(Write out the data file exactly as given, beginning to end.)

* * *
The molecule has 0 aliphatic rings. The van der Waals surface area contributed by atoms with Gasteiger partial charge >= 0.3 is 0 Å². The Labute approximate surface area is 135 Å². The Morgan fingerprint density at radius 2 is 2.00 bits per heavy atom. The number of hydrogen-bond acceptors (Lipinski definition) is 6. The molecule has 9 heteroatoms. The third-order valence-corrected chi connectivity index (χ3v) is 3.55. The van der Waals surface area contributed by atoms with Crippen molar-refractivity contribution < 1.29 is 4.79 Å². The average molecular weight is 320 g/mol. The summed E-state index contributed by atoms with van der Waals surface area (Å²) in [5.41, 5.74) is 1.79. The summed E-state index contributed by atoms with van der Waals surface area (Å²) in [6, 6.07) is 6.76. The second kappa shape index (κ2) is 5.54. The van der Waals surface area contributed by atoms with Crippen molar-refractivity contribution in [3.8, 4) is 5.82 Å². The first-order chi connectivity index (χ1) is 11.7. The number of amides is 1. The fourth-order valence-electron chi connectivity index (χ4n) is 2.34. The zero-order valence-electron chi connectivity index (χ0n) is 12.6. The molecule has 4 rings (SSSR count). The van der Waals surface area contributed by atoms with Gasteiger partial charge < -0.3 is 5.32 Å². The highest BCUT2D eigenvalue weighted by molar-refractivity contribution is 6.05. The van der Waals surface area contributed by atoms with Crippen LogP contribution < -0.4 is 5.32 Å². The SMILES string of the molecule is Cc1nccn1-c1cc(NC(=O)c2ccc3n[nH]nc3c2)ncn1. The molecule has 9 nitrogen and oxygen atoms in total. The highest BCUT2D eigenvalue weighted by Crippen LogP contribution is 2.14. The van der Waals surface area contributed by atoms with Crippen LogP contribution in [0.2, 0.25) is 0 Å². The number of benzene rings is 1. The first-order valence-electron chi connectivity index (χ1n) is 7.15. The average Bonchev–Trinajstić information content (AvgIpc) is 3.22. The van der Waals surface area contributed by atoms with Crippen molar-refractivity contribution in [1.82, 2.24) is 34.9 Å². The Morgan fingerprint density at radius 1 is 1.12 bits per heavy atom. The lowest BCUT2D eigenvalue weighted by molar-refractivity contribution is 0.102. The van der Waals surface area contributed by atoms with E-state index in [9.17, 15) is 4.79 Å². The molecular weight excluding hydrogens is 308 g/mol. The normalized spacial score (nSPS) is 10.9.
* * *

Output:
The molecule has 0 aliphatic rings. The van der Waals surface area contributed by atoms with Gasteiger partial charge >= 0.3 is 0 Å². The Labute approximate surface area is 135 Å². The Morgan fingerprint density at radius 2 is 2.00 bits per heavy atom. The number of hydrogen-bond acceptors (Lipinski definition) is 6. The molecule has 9 heteroatoms. The third-order valence-corrected chi connectivity index (χ3v) is 3.55. The van der Waals surface area contributed by atoms with Crippen molar-refractivity contribution < 1.29 is 4.79 Å². The average molecular weight is 320 g/mol. The summed E-state index contributed by atoms with van der Waals surface area (Å²) in [5.41, 5.74) is 1.79. The summed E-state index contributed by atoms with van der Waals surface area (Å²) in [6, 6.07) is 6.76. The second kappa shape index (κ2) is 5.54. The van der Waals surface area contributed by atoms with Crippen molar-refractivity contribution in [3.8, 4) is 5.82 Å². The first-order chi connectivity index (χ1) is 11.7. The number of amides is 1. The fourth-order valence-electron chi connectivity index (χ4n) is 2.34. The zero-order valence-electron chi connectivity index (χ0n) is 12.6. The molecule has 4 rings (SSSR count). The van der Waals surface area contributed by atoms with Gasteiger partial charge < -0.3 is 5.32 Å². The highest BCUT2D eigenvalue weighted by molar-refractivity contribution is 6.05. The van der Waals surface area contributed by atoms with Crippen LogP contribution < -0.4 is 5.32 Å². The SMILES string of the molecule is Cc1nccn1-c1cc(NC(=O)c2ccc3n[nH]nc3c2)ncn1. The molecule has 9 nitrogen and oxygen atoms in total. The highest BCUT2D eigenvalue weighted by Crippen LogP contribution is 2.14. The van der Waals surface area contributed by atoms with Crippen LogP contribution in [0.2, 0.25) is 0 Å². The number of benzene rings is 1. The first-order valence-electron chi connectivity index (χ1n) is 7.15. The average Bonchev–Trinajstić information content (AvgIpc) is 3.22. The van der Waals surface area contributed by atoms with Crippen molar-refractivity contribution in [1.82, 2.24) is 34.9 Å². The Morgan fingerprint density at radius 1 is 1.12 bits per heavy atom. The lowest BCUT2D eigenvalue weighted by molar-refractivity contribution is 0.102. The van der Waals surface area contributed by atoms with E-state index in [9.17, 15) is 4.79 Å². The molecular weight excluding hydrogens is 308 g/mol. The normalized spacial score (nSPS) is 10.9.